Education and training are the linchpins that will give the nations Hispanic workers and their children important tools to contribute to and share in U.S. prosperity, says a new report from the National Academies National Research Council that examines the Hispanic experience in the United States. Targeted investments in these areas would benefit not only Hispanics, but also the country as a whole by enhancing U.S. productivity as baby boomers shift into retirement.
The children of Spanish-speaking immigrants are a critical part of Americas future success. By 2030, they will number about 26 million and most will be in the labor force, the report notes. Underinvesting in their education would compromise the quality of their lives and, in all likelihood, U.S. competitiveness.
Hispanics are the nations largest and fastest-growing ethnic group. Today they represent 14 percent of the U.S. population, and many are young. In 2000 the median age of the Hispanic population was 27 -- compared with 39 for non-Hispanic whites. If current demographic trends continue, Hispanics will make up nearly 25 percent of the U.S. population within two decades. And this population growth will occur across many parts of the country, the report says.
Vanee Vines | EurekAlert!
Starting school boosts development
11.05.2017 | Max-Planck-Institut für Bildungsforschung
New Master’s programme: University of Kaiserslautern educates experts in quantum technology
15.03.2017 | Technische Universität Kaiserslautern
Whether you call it effervescent, fizzy, or sparkling, carbonated water is making a comeback as a beverage. Aside from quenching thirst, researchers at the University of Illinois at Urbana-Champaign have discovered a new use for these "bubbly" concoctions that will have major impact on the manufacturer of the world's thinnest, flattest, and one most useful materials -- graphene.
As graphene's popularity grows as an advanced "wonder" material, the speed and quality at which it can be manufactured will be paramount. With that in mind,...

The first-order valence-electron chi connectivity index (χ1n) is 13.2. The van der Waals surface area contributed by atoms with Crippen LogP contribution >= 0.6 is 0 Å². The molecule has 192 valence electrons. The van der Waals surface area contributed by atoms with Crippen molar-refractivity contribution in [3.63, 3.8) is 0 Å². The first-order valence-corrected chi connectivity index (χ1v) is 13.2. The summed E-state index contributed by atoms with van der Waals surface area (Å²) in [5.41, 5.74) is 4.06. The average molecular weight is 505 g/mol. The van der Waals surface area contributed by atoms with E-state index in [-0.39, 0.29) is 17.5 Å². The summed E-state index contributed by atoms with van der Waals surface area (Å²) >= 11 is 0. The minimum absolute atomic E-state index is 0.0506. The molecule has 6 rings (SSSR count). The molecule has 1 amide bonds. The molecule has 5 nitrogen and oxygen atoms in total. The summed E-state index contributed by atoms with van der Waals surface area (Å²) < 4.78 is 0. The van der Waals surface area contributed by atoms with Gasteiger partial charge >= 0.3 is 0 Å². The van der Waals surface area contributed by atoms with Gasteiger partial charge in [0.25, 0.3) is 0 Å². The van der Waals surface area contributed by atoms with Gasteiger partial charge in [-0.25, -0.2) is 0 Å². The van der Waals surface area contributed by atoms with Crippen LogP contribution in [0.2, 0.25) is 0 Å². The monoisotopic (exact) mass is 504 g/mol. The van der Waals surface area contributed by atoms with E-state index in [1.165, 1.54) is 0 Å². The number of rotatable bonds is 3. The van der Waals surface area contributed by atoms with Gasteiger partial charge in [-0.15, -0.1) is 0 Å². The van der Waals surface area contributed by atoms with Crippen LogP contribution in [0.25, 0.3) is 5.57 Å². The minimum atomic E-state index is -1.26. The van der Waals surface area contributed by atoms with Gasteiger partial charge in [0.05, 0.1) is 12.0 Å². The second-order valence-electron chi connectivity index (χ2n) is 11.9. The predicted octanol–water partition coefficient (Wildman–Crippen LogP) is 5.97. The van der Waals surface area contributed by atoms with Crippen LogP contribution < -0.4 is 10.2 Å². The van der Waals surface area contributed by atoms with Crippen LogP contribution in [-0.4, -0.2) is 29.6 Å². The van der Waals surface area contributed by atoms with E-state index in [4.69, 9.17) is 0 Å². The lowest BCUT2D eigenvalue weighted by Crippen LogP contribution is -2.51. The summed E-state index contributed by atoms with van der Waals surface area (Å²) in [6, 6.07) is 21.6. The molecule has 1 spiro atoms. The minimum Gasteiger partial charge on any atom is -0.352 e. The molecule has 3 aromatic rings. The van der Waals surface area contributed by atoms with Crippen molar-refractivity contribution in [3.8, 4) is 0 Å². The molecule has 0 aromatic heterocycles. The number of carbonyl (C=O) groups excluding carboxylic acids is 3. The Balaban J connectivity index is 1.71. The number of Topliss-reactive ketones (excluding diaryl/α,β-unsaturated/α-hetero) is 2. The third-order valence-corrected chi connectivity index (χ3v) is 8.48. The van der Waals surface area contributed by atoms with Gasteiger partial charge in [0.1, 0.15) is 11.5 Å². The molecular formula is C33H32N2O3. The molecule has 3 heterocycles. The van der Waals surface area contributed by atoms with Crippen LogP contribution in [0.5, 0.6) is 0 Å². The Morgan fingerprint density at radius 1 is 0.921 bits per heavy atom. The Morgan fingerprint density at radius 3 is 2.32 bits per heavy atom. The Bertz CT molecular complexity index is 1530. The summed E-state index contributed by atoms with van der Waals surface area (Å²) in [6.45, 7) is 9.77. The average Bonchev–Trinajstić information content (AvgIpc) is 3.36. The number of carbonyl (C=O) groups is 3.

Physicists at the University of Bonn have managed to create optical hollows and more complex patterns into which the light of a Bose-Einstein condensate flows. The creation of such highly low-loss structures for light is a prerequisite for complex light circuits, such as for quantum information processing for a new generation of computers. The researchers are now presenting their results in the journal Nature Photonics.
Light particles (photons) occur as tiny, indivisible portions. Many thousands of these light portions can be merged to form a single super-photon if they are...
For the first time, scientists have shown that circular RNA is linked to brain function. When a RNA molecule called Cdr1as was deleted from the genome of mice, the animals had problems filtering out unnecessary information – like patients suffering from neuropsychiatric disorders.
While hundreds of circular RNAs (circRNAs) are abundant in mammalian brains, one big question has remained unanswered: What are they actually good for? In the...
An experimental small satellite has successfully collected and delivered data on a key measurement for predicting changes in Earth's climate.
The Radiometer Assessment using Vertically Aligned Nanotubes (RAVAN) CubeSat was launched into low-Earth orbit on Nov. 11, 2016, in order to test new...
A study led by scientists of the Max Planck Institute for the Structure and Dynamics of Matter (MPSD) at the Center for Free-Electron Laser Science in Hamburg presents evidence of the coexistence of superconductivity and “charge-density-waves” in compounds of the poorly-studied family of bismuthates. This observation opens up new perspectives for a deeper understanding of the phenomenon of high-temperature superconductivity, a topic which is at the core of condensed matter research since more than 30 years. The paper by Nicoletti et al has been published in the PNAS.
Since the beginning of the 20th century, superconductivity had been observed in some metals at temperatures only a few degrees above the absolute zero (minus...
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